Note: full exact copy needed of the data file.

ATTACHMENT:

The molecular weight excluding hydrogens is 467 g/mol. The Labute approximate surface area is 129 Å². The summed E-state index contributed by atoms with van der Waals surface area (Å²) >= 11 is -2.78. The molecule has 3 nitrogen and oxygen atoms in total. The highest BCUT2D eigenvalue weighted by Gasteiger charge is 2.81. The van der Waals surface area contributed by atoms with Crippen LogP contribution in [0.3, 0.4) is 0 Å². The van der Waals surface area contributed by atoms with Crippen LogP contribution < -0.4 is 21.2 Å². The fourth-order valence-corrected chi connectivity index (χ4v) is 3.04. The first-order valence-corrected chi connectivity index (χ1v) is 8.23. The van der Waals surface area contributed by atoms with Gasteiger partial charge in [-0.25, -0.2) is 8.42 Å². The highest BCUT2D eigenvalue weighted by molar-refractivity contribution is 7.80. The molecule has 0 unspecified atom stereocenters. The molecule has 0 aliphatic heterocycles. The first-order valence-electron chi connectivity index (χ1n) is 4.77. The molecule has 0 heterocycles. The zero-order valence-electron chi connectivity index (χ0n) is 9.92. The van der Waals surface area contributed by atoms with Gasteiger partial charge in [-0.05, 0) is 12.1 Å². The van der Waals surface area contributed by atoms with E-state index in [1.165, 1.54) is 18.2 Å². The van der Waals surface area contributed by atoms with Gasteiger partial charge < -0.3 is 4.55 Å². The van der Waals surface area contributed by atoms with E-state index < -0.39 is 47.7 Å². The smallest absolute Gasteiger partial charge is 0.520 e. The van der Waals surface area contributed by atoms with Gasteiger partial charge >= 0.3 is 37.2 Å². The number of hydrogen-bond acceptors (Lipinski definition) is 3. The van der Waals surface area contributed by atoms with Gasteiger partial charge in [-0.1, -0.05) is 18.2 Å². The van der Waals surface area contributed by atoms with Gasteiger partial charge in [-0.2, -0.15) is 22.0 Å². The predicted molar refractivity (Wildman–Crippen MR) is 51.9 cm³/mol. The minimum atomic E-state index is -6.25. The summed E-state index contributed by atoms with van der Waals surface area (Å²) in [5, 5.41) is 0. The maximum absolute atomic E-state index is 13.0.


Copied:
The molecular weight excluding hydrogens is 467 g/mol. The Labute approximate surface area is 129 Å². The summed E-state index contributed by atoms with van der Waals surface area (Å²) >= 11 is -2.78. The molecule has 3 nitrogen and oxygen atoms in total. The highest BCUT2D eigenvalue weighted by Gasteiger charge is 2.81. The van der Waals surface area contributed by atoms with Crippen LogP contribution in [0.3, 0.4) is 0 Å². The van der Waals surface area contributed by atoms with Crippen LogP contribution < -0.4 is 21.2 Å². The fourth-order valence-corrected chi connectivity index (χ4v) is 3.04. The first-order valence-corrected chi connectivity index (χ1v) is 8.23. The van der Waals surface area contributed by atoms with Gasteiger partial charge in [-0.25, -0.2) is 8.42 Å². The highest BCUT2D eigenvalue weighted by molar-refractivity contribution is 7.80. The molecule has 0 unspecified atom stereocenters. The molecule has 0 aliphatic heterocycles. The first-order valence-electron chi connectivity index (χ1n) is 4.77. The molecule has 0 heterocycles. The zero-order valence-electron chi connectivity index (χ0n) is 9.92. The van der Waals surface area contributed by atoms with Gasteiger partial charge in [-0.05, 0) is 12.1 Å². The van der Waals surface area contributed by atoms with E-state index in [1.165, 1.54) is 18.2 Å². The van der Waals surface area contributed by atoms with Gasteiger partial charge < -0.3 is 4.55 Å². The van der Waals surface area contributed by atoms with E-state index < -0.39 is 47.7 Å². The smallest absolute Gasteiger partial charge is 0.520 e. The van der Waals surface area contributed by atoms with Gasteiger partial charge >= 0.3 is 37.2 Å². The number of hydrogen-bond acceptors (Lipinski definition) is 3. The van der Waals surface area contributed by atoms with Gasteiger partial charge in [-0.1, -0.05) is 18.2 Å². The van der Waals surface area contributed by atoms with Gasteiger partial charge in [-0.2, -0.15) is 22.0 Å². The predicted molar refractivity (Wildman–Crippen MR) is 51.9 cm³/mol. The minimum atomic E-state index is -6.25. The summed E-state index contributed by atoms with van der Waals surface area (Å²) in [5, 5.41) is 0. The maximum absolute atomic E-state index is 13.0.